voltage. The audio intelligence is actually contained in the spacing or difference between the carrier and
Figure 1-39.Formation of the modulation envelope.
BANDWIDTH OF AN AM WAVE.An ideal carrier wave contains a single frequency and
occupies very little of the frequency spectrum. When the carrier is amplitude modulated, sideband
frequencies are created both above and below the carrier frequency. This causes the signal to use up a
greater portion of the frequency spectrum. The amount of space in the frequency spectrum required by the
signal is called the BANDWIDTH of the signal.
The bandwidth of a modulated wave is a function of the frequencies contained in the modulating
signal. For example, when a 100-kilohertz carrier is modulated by a 5-kilohertz audio tone, sideband
frequencies are created at 95 and 105 kilohertz. This signal requires 10 kilohertz of space in the spectrum.
If the same 100-kilohertz carrier is modulated by a 10-kilohertz audio tone, sideband frequencies will
appear at 90 and 110 kilohertz and the signal will have a bandwidth of 20 kilohertz. Notice that as the
modulating signal becomes higher in frequency, the bandwidth required also becomes greater. As
illustrated by the above examples, the bandwidth of an amplitude-modulated wave at any instant is two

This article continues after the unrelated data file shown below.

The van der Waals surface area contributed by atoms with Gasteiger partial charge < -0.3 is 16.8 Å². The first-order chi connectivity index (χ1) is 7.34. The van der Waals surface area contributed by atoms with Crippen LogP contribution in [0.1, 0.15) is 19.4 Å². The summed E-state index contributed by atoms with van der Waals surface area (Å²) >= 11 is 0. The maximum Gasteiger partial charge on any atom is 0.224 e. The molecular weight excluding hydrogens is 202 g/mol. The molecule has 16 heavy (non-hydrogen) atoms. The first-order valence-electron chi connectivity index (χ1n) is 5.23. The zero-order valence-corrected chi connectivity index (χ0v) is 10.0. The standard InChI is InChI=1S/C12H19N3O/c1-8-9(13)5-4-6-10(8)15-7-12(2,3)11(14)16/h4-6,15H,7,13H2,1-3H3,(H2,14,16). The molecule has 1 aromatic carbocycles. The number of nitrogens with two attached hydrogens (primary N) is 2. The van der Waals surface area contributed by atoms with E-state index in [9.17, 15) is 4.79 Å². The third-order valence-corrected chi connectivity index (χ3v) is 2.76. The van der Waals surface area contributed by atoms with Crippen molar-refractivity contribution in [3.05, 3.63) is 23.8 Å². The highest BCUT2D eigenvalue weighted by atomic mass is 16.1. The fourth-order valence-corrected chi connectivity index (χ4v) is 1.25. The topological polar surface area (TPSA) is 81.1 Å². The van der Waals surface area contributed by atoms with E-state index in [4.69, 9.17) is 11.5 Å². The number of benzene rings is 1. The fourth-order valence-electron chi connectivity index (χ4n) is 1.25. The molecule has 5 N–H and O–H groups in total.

times the highest modulating frequency applied at that time. Thus, if a 400-kilohertz carrier is modulated
with 3, 5, and 8 kilohertz simultaneously, sideband frequencies will appear at 392, 395, 397, 403, 405,
and 408 kilohertz. This signal extends from 392 to 408 kilohertz and has a bandwidth of 16 kilohertz,
twice the highest modulating frequency of 8 kilohertz.
Musical instruments produce complex sound waves containing a great number of frequencies. The
frequencies produced by a piano, for example, range from approximately 27 to 4,200 hertz with harmonic
frequencies extending beyond 10 kilohertz. Modulating frequencies of up to 15 kilohertz must be
included in the signal to transmit a musical passage with a high degree of fidelity. This requires a
bandwidth of at least 30 kilohertz to prevent attenuation of higher-order harmonic frequencies.
If the signal to be transmitted contains voice frequencies only, and fidelity is of minor importance,
the bandwidth requirement is much smaller. A baritone voice includes frequencies of approximately 100
to 350 hertz, or 250 hertz. Intelligible voice communications can be carried out as long as the
communications system retains audio frequencies up to several thousand hertz. Comparing the conditions